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The young professor, Harold Tedford, and the presi-
dent of the university, Dr. James R. Scales, met with Jo
[Mielziner] in New York in January over lunch at the Players
Club.* Tedford had heard Jo speak at the University of Texas
in 1963 and was impressed by Jo’s premise that a theatre
should be viewed as an instrument of production, not as a
monument or as a self-indulgent statement by a particular
architect. Although Scales was delighted with Jo’s ideas,
the building project did not go forward for two years. Then,
in 1972, Jo was invited to attend a planning symposium
that the university was sponsoring. Jo’s presentation there
was so persuasive that he was hired by the university as
consultant for the new theatre. Eddie Kook served as an
adjunct consultant to Jo in lighting.
After four years of planning and construction, two
theatres were built: the Main Stage Theatre and the
Ring Theatre. The Main Stage was probably Jo’s greatest
achievement and his finest legacy in theatre design. He
scaled the theatre to fit the needs of a 3,000-student
university and designed it to be usable by the students. A
modern proscenium theatre, it seats fewer than 350 per-
sons in a slightly fan-shaped auditorium that contains not
one obstructed view of the stage. The curved orchestra pit
is on a hydraulic lift that, when raised to stage level, pushes
the apron about fourteen feet into the house to create a
modified thrust stage. The grand curtain follows the curve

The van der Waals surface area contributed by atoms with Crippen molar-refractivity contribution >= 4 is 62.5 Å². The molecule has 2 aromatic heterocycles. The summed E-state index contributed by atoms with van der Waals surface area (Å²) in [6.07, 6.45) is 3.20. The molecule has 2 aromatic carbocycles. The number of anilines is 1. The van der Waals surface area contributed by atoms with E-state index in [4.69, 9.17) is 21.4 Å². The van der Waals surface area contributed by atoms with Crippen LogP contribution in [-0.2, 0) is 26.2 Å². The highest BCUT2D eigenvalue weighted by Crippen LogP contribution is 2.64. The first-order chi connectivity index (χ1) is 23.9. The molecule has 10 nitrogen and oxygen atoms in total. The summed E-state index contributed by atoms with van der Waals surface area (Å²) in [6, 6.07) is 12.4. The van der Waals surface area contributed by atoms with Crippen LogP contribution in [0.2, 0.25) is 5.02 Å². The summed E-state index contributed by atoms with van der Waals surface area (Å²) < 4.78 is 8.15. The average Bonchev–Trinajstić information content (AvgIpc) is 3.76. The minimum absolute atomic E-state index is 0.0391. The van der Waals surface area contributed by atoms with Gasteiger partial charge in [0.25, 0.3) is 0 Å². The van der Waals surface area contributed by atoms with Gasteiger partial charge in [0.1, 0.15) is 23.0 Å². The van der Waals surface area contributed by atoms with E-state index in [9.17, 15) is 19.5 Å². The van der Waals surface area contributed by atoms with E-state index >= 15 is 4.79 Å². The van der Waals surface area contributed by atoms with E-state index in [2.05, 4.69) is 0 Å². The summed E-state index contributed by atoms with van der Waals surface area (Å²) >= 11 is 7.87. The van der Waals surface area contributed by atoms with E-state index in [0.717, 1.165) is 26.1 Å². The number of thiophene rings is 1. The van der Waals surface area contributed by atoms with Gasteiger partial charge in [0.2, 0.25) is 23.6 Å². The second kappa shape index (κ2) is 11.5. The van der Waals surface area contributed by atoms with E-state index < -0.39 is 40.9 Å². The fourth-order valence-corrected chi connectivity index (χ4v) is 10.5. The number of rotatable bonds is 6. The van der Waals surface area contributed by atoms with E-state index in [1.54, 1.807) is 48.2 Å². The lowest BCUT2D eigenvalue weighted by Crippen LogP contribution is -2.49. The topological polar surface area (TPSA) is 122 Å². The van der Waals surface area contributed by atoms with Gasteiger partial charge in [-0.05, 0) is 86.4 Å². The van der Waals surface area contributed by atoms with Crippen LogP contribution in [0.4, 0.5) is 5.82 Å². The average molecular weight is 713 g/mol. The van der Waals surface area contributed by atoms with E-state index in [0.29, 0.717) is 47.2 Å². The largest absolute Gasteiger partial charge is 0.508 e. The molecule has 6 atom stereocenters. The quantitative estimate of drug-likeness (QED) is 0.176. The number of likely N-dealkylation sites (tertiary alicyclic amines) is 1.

of the thrust, when it is in use. A stage house rises 70 feet
above the stage to allow scenery to be flown out of sight.
Although there are sophisticated lighting and sound sys-
tems built into the theatre, both are not so advanced that
students cannot learn the controls. The stage is equipped
with an annular ring, which facilitates rapid scene changes
and a standard rope counterweight system easily manipu-
lated by student technicians. The proscenium, which is 36
feet across and 20 feet high, is adjustable by means of side
panels to close in the opening and a valance above the stage
that can be raised to increase the height to 30 feet.
The auditorium ceiling, which contains acoustical
“clouds” against inky blue plaster, insures perfect audibil-
ity and complements the scheme of wood-paneled walls
in gradated shades from darkest to lightest at the back of
the house, seats covered in purple fabric, and carpeting
of brown and purple tweed. Jo objected to the color of the
curtain but was unable to have it changed because it had
already been ordered.
Devoted as they were to up-to-the-minute technology,
Jo and Eddie accepted President Scales’s challenge to make
it a workable theatre without undue mechanization. The
Main Statge has withstood the test of time and has been
universally regarded as a near-perfect little theatre. The
actress Julie Harris on a visit to the campus considered the
students fortunate in being able to learn about produc-
tion within such an environment. (She would have been
interested in know that Jo always used her small-featured
face as the litmus test for judging the success of sightlines
in an auditorium. If the audience could see Julie Harris’s
face from every seat, then he felt that the theatre was a
success.) The director Michael Bennett was so astonished
by it that he wished he could transport it to New York.
The following paragraphs are taken from Mielziner: Master of Modern Stage design, by Mary C. Henderson
(New York: Watson-Guptill, 2001), pp. 275–277.
* Tedford remembers that they met in Mielziner’s apartment.
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